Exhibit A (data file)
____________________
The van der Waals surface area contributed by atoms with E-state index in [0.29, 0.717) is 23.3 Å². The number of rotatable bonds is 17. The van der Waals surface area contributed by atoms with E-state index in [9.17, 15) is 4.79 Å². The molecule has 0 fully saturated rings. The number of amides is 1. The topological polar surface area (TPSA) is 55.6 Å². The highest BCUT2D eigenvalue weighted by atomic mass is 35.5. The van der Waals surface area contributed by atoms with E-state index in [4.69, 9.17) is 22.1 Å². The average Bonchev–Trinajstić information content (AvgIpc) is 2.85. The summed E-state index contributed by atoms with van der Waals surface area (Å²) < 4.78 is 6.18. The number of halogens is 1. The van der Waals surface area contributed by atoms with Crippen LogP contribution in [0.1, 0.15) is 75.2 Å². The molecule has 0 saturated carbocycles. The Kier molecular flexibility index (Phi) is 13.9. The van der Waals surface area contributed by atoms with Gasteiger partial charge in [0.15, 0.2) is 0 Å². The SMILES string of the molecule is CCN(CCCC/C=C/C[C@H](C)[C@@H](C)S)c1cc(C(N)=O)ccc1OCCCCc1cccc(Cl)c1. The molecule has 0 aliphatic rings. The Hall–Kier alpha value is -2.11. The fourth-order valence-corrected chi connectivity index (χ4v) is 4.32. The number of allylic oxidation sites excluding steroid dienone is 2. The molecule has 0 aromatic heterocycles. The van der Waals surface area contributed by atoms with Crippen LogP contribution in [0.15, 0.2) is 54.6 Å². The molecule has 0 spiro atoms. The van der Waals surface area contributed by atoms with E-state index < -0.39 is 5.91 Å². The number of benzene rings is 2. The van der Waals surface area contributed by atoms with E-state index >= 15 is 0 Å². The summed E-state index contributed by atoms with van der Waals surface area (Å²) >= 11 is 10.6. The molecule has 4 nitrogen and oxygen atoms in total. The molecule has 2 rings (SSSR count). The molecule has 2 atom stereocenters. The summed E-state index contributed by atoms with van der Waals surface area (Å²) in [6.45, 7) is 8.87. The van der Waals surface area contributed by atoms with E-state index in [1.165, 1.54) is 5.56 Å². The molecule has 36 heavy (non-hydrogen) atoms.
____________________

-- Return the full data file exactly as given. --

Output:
The van der Waals surface area contributed by atoms with E-state index in [0.29, 0.717) is 23.3 Å². The number of rotatable bonds is 17. The van der Waals surface area contributed by atoms with E-state index in [9.17, 15) is 4.79 Å². The molecule has 0 fully saturated rings. The number of amides is 1. The topological polar surface area (TPSA) is 55.6 Å². The highest BCUT2D eigenvalue weighted by atomic mass is 35.5. The van der Waals surface area contributed by atoms with E-state index in [4.69, 9.17) is 22.1 Å². The average Bonchev–Trinajstić information content (AvgIpc) is 2.85. The summed E-state index contributed by atoms with van der Waals surface area (Å²) < 4.78 is 6.18. The number of halogens is 1. The van der Waals surface area contributed by atoms with Crippen LogP contribution in [0.1, 0.15) is 75.2 Å². The molecule has 0 saturated carbocycles. The Kier molecular flexibility index (Phi) is 13.9. The van der Waals surface area contributed by atoms with Gasteiger partial charge in [0.15, 0.2) is 0 Å². The SMILES string of the molecule is CCN(CCCC/C=C/C[C@H](C)[C@@H](C)S)c1cc(C(N)=O)ccc1OCCCCc1cccc(Cl)c1. The molecule has 0 aliphatic rings. The Hall–Kier alpha value is -2.11. The fourth-order valence-corrected chi connectivity index (χ4v) is 4.32. The number of allylic oxidation sites excluding steroid dienone is 2. The molecule has 0 aromatic heterocycles. The van der Waals surface area contributed by atoms with Crippen LogP contribution in [0.15, 0.2) is 54.6 Å². The molecule has 0 spiro atoms. The van der Waals surface area contributed by atoms with E-state index < -0.39 is 5.91 Å². The number of benzene rings is 2. The van der Waals surface area contributed by atoms with E-state index >= 15 is 0 Å². The summed E-state index contributed by atoms with van der Waals surface area (Å²) >= 11 is 10.6. The molecule has 4 nitrogen and oxygen atoms in total. The molecule has 2 rings (SSSR count). The molecule has 2 atom stereocenters. The summed E-state index contributed by atoms with van der Waals surface area (Å²) in [6.45, 7) is 8.87. The van der Waals surface area contributed by atoms with E-state index in [1.165, 1.54) is 5.56 Å². The molecule has 36 heavy (non-hydrogen) atoms.